A recent headline at hartfordbusiness.com caught our attention: “Vo-tech instructor shortage is manufacturing’s biggest test.” The story warned of a rising shortage of career and technical instructors to help prepare a new generation of talent to replace retiring workers at Connecticut manufacturing plants.
Hmm, we wondered, is this a regional blip or a national trend? It didn’t take much digging to unearth similar stories all over the country:
In California, “Supply lags booming demand for career technical teachers.” In Minnesota, “Where are all the career and technical educators?” and “Career and technical education shortage must be addressed with a sense of urgency.” In Michigan, “Shortage of qualified instructors a challenge for school CTE programs.” In North Dakota, “Career, tech ed struggle with teacher shortages.”
National indicators bear out the headlines. In a 2016 U.S. Department of Education listing, many states projected teacher shortages in career and technical (CTE) education, among other subject areas.
What’s Going On?
Several factors appear to be at play. Schools have been rolling out new, robust CTE programs—and student interest in CTE is growing. CTE is replacing traditional vocational–technical education, which has fallen out of favor. That’s because vo-tech typically did not prepare students for education after high school, which is now essential for most middle and high-skilled jobs. Today, the best CTE programs provide rigorous academics, applied learning experiences and, in some cases, recognized credentials. CTE also offers pathways to both postsecondary education and attractive careers in high-demand, fast-growing fields such as advanced manufacturing, biotechnology, engineering, environmental services, health informatics, information technology and finance.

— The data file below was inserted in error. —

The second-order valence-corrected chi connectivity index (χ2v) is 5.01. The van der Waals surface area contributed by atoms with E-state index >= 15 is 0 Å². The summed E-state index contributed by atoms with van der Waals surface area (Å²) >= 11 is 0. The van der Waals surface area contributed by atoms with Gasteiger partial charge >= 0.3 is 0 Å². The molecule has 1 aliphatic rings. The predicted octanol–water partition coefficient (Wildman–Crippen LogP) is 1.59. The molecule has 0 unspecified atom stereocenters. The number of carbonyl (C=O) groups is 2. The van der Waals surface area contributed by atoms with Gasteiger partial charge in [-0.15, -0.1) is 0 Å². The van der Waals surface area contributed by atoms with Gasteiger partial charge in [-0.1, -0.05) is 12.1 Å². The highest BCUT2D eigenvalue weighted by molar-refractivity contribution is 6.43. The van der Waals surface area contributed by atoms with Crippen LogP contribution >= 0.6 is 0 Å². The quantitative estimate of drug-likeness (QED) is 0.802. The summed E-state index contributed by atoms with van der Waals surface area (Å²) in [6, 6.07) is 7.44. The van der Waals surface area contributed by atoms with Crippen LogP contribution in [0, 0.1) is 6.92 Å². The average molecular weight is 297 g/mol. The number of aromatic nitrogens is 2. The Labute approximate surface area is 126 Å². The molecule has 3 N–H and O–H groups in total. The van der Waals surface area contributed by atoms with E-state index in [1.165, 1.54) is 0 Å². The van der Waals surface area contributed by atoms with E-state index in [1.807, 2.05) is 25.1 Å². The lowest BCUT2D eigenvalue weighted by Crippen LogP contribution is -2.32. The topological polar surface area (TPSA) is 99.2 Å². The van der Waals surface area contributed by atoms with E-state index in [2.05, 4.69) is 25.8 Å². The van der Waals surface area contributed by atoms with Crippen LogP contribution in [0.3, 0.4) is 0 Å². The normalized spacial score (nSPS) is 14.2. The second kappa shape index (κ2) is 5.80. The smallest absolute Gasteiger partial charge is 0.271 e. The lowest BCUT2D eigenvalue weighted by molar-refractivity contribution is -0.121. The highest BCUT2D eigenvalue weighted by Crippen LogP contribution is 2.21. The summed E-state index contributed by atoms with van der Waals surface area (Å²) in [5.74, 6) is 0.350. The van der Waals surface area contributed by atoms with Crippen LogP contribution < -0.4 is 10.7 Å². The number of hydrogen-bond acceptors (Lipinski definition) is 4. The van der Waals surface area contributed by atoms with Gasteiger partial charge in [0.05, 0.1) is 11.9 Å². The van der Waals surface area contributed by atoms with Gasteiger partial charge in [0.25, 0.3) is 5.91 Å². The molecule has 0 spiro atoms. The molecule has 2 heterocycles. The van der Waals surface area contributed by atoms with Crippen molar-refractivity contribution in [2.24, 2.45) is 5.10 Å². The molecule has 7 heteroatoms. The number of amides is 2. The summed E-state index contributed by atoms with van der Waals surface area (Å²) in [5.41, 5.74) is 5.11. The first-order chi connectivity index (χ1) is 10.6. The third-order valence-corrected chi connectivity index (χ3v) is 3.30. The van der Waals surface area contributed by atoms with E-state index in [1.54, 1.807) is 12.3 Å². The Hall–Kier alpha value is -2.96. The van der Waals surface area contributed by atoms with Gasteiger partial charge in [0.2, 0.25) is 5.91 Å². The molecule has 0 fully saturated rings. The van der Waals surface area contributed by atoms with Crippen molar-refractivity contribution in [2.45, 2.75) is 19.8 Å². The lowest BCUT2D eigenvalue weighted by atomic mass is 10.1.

The bench of qualified teachers is inadequate to meet this demand. As vo-tech programs declined, many postsecondary institutions eliminated teacher education programs focused on this specialty. To boost the supply of teachers, some states are offering alternative certification or relaxing CTE teacher licensing requirements, which may require specialized skills and even years of industry experience. Teacher salaries, meanwhile, don’t come close to compensating for this level of expertise, but lowering standards risks hurting students.
Looking to the Business Community for Solutions
Licensing changes alone will not be enough to staff up CTE programs. Instead, states are looking to new approaches and new collaboration with industry, which benefits from workforce preparation by CTE programs.